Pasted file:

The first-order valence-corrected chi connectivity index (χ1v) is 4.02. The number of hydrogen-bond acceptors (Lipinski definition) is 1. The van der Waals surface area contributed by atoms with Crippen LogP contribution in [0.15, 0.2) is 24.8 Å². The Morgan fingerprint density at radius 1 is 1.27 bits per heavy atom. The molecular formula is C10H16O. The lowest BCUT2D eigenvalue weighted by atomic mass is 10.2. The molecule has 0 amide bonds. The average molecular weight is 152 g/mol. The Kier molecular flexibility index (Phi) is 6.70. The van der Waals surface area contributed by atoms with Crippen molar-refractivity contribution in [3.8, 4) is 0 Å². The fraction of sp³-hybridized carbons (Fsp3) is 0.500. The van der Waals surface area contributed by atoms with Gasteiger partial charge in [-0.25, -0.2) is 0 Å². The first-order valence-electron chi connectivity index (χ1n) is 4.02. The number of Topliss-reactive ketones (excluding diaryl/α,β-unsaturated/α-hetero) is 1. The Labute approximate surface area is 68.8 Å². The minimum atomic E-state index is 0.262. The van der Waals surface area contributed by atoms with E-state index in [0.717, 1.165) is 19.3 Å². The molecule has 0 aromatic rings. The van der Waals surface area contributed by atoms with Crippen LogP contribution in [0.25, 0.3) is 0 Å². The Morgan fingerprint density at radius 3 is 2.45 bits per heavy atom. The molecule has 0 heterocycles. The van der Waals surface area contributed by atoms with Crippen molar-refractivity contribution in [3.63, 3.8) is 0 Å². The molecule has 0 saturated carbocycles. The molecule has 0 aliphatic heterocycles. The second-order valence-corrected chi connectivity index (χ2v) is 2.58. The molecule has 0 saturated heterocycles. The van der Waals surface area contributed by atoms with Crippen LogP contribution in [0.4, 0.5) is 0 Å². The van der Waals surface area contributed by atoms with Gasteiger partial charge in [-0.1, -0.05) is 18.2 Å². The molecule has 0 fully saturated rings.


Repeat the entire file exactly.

The first-order valence-corrected chi connectivity index (χ1v) is 4.02. The number of hydrogen-bond acceptors (Lipinski definition) is 1. The van der Waals surface area contributed by atoms with Crippen LogP contribution in [0.15, 0.2) is 24.8 Å². The Morgan fingerprint density at radius 1 is 1.27 bits per heavy atom. The molecular formula is C10H16O. The lowest BCUT2D eigenvalue weighted by atomic mass is 10.2. The molecule has 0 amide bonds. The average molecular weight is 152 g/mol. The Kier molecular flexibility index (Phi) is 6.70. The van der Waals surface area contributed by atoms with Crippen molar-refractivity contribution in [3.8, 4) is 0 Å². The fraction of sp³-hybridized carbons (Fsp3) is 0.500. The van der Waals surface area contributed by atoms with Gasteiger partial charge in [-0.25, -0.2) is 0 Å². The first-order valence-electron chi connectivity index (χ1n) is 4.02. The number of Topliss-reactive ketones (excluding diaryl/α,β-unsaturated/α-hetero) is 1. The Labute approximate surface area is 68.8 Å². The minimum atomic E-state index is 0.262. The van der Waals surface area contributed by atoms with E-state index in [0.717, 1.165) is 19.3 Å². The molecule has 0 aromatic rings. The van der Waals surface area contributed by atoms with Crippen LogP contribution in [0.25, 0.3) is 0 Å². The Morgan fingerprint density at radius 3 is 2.45 bits per heavy atom. The molecule has 0 heterocycles. The van der Waals surface area contributed by atoms with Crippen molar-refractivity contribution in [3.63, 3.8) is 0 Å². The molecule has 0 saturated carbocycles. The molecule has 0 aliphatic heterocycles. The second-order valence-corrected chi connectivity index (χ2v) is 2.58. The molecule has 0 saturated heterocycles. The van der Waals surface area contributed by atoms with Crippen LogP contribution in [0.4, 0.5) is 0 Å². The van der Waals surface area contributed by atoms with Gasteiger partial charge in [-0.1, -0.05) is 18.2 Å². The molecule has 0 fully saturated rings.